You may be knowing cultural tourism, adventure tourism, eco-tourism, medical tourism, sports tourism, educational tourism, religious tourism, etc., but these days volunteer tourism (contribution-based tourism) is also becoming extremely popular to understand about the countries and its cultures. You might be wondering what volunteer tourism is all about. In reality, it is a platform where anyone of any age group can learn life skills, career guidance, homestay training, knowledge, and skills to local culture from a closer perspective and share practical knowledge and skills in a better way that too without spending a single penny. And the biggest thing is, that, it is playing a selfless role in educating remote rural residents of the Himalayan region and making them self-reliant.
Himalayan Volunteer tourism in India co founded by Panki Sood (a young man from Tirthan Valley, Kullu district, Himachal Pradesh) around six years ago rest is the history. The famous couplet of Majrooh Sultanpuri, “I started my journey all alone, but people kept joining me and it became a caravan.” (““मैं अकेला ही चला था जानिब-ए-मंज़िल मगर, लोग साथ आते गए और कारवाँ बनता गया”) perfectly fit on HVT. This unique yet practical platform has achieved significant success in a short time, which is commendable. However, Panki Sood reveals that in the beginning phase, writer-journalist and renowned blogger Dr. Kaynat Kazmi also played an appreciable role promoting our HVT concept in media.
In 2019, the founders of Himalayan Volunteer Tourism, Panki Sood and Mahima Mehra (an energetic woman from Pune, Maharashtra) established it as a legal entity and turned it into a historic platform. Today, more than 14K fourteen thousand online members from India and abroad are associated with this unique platform. Panki Sood is himself a tourism expert, mountaineer, animal and bird lover, trekker, supporter of adventure sports, drug addiction counselor, and an active supporter of the conservation and preservation of Tirthan Valley and Himalayan National Park. He initiated projects such as Srot-Gramin Shiksha and Vikas Foundation, and member of Kullu Project. Together with other volunteer colleagues, he regularly organizes drug addiction awareness workshops. In the eco-zone of the Himalayan National Park, Panki Sood is continuously working towards improving the living and working conditions of local people. He is also a TEDx speaker and has thousands of followers owing to these qualities. On the other hand, Mahima Gir Mehra is an author and blogger who actively contributes to various non-governmental organizations on women’s empowerment, education, medical care, issues related to disabled children, youth, and rural development, including environmental issues.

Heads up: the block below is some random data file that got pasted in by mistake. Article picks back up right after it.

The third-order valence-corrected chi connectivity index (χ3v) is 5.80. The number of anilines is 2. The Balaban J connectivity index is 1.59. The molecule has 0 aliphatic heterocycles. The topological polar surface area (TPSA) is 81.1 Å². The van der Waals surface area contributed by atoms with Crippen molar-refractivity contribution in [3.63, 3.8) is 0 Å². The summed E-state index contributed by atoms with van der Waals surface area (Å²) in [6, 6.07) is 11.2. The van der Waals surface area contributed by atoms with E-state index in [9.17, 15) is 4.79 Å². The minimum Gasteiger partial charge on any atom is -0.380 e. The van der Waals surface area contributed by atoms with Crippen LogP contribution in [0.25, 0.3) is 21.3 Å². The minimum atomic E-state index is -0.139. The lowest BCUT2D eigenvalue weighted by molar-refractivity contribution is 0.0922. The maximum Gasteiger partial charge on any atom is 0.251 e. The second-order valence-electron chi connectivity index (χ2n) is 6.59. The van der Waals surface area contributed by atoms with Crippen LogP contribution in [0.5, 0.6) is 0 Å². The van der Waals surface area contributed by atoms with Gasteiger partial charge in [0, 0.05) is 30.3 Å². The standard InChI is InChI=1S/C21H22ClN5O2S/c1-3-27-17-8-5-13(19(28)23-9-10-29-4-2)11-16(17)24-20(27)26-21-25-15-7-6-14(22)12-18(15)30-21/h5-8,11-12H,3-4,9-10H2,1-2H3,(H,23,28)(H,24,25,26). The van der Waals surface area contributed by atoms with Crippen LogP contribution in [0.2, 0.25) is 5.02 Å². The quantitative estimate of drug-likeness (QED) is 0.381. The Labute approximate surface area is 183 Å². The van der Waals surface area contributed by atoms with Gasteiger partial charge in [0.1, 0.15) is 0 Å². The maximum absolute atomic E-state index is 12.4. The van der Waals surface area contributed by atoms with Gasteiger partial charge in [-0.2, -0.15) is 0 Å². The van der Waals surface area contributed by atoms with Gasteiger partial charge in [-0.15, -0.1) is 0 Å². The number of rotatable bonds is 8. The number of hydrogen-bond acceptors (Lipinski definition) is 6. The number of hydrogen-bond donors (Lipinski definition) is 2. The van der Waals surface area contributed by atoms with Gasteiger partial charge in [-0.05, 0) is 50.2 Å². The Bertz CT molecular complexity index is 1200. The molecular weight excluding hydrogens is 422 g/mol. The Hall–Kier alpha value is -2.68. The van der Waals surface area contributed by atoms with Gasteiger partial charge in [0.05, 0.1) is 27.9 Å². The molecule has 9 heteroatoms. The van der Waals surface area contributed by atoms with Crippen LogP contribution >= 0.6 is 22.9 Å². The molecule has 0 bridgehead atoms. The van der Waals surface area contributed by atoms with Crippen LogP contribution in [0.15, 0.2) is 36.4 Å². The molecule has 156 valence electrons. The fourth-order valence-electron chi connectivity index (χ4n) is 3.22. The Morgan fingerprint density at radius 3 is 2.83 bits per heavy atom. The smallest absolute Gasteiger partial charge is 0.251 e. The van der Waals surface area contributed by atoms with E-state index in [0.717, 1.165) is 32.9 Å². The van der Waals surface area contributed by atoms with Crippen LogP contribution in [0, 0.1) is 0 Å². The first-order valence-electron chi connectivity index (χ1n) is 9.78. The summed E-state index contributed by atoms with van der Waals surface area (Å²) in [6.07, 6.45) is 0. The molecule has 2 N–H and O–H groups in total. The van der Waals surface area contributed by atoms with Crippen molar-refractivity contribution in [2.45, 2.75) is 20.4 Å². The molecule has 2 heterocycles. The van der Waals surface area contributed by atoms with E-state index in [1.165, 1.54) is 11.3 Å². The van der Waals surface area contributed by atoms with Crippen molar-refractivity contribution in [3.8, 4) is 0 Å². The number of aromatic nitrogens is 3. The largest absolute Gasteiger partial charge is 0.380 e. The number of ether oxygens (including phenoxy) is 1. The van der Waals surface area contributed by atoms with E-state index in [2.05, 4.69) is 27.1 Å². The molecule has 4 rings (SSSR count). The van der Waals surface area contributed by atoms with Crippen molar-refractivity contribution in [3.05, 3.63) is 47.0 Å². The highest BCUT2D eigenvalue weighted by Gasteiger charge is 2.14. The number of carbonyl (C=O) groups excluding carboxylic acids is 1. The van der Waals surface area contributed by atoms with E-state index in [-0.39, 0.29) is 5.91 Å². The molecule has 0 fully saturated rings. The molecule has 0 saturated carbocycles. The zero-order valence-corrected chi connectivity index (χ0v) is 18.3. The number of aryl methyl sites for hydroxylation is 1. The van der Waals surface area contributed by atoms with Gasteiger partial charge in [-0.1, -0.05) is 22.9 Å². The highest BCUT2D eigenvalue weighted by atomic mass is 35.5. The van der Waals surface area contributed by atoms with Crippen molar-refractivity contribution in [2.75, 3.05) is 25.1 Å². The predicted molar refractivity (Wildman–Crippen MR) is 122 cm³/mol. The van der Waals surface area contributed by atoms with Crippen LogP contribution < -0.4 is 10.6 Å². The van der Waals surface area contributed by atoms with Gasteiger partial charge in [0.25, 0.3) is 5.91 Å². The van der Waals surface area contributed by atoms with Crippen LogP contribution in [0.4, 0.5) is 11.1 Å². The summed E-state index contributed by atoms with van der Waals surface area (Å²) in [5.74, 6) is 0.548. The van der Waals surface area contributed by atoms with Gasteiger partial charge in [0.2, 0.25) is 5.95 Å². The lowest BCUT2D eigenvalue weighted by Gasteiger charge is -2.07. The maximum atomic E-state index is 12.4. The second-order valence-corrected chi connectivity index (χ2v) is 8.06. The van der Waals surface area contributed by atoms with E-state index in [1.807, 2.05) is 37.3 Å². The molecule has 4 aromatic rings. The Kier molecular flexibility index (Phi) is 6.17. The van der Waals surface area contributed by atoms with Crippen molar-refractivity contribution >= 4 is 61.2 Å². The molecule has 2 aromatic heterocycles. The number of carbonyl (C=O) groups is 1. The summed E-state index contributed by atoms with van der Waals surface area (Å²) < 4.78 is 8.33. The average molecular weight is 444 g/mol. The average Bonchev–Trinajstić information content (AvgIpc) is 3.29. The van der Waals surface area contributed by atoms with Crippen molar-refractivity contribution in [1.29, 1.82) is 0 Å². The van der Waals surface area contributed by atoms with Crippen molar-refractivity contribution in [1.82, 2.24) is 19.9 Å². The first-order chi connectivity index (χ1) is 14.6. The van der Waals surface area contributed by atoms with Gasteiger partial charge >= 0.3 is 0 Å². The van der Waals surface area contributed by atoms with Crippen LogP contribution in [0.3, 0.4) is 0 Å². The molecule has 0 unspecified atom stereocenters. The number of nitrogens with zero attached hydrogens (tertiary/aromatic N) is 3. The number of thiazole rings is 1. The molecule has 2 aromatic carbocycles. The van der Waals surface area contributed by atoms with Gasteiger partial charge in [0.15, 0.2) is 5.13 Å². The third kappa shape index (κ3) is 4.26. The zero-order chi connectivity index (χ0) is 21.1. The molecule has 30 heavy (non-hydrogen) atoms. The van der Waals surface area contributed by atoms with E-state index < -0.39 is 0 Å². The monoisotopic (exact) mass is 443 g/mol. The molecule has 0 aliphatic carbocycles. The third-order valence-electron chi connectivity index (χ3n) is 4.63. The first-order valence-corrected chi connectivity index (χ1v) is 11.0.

They together, along with volunteer Parth Phalke, initiated Srot Rural Education and Development Foundation to support education for village children.
Another HVT member, a young girl from Delhi named Portia has established a residential school at an altitude of fifteen thousand feet above the sea level called Planet Spit Foundation where local rural children are provided free education with the aim of making them educated and self-reliant. Similarly, Nilay Parikh, the founder of Good for Nothing Humanity, along with his team, selflessly serving the community benefits through knowledge, skills, experience, education, digital social media, teaching, videography, photography, content creation, teacher training, social awareness, environmental projects, sustainable living, women’s empowerment, girl’s education, and theatre in the interior villages of Himachal Pradesh. He is a strong supporter and active member of HVT. Another supporter of HVT, Himani Chandorkar firmly believes being a member of Himalayan Volunteer Tourism platform, one gets the opportunity to contribute knowledge, experience, skills and spent quality time based on volunteering in the Himalaya region.
Now Himalayan Volunteer Tourism is ready to expand future projects and inviting representatives from villages and cities of the Himalayan region to start new projects and involve as many responsible locals and tourists as possible in development projects. For this, a website is soon to be launched where members can choose projects. The registration process is underway. After completing all these important tasks, the CSR fund will be directed towards supporting and developing small-scale projects and socially beneficial initiatives so that they can be further developed and supported. Undoubtedly, Himalayan Volunteer Tourism is playing an important role and making rural Himalayan region self-reliant.
(S.S.Dogra has written three books on media education and Bureau Chief in Delhi, India for Nepal based Hindi magazine Himalini)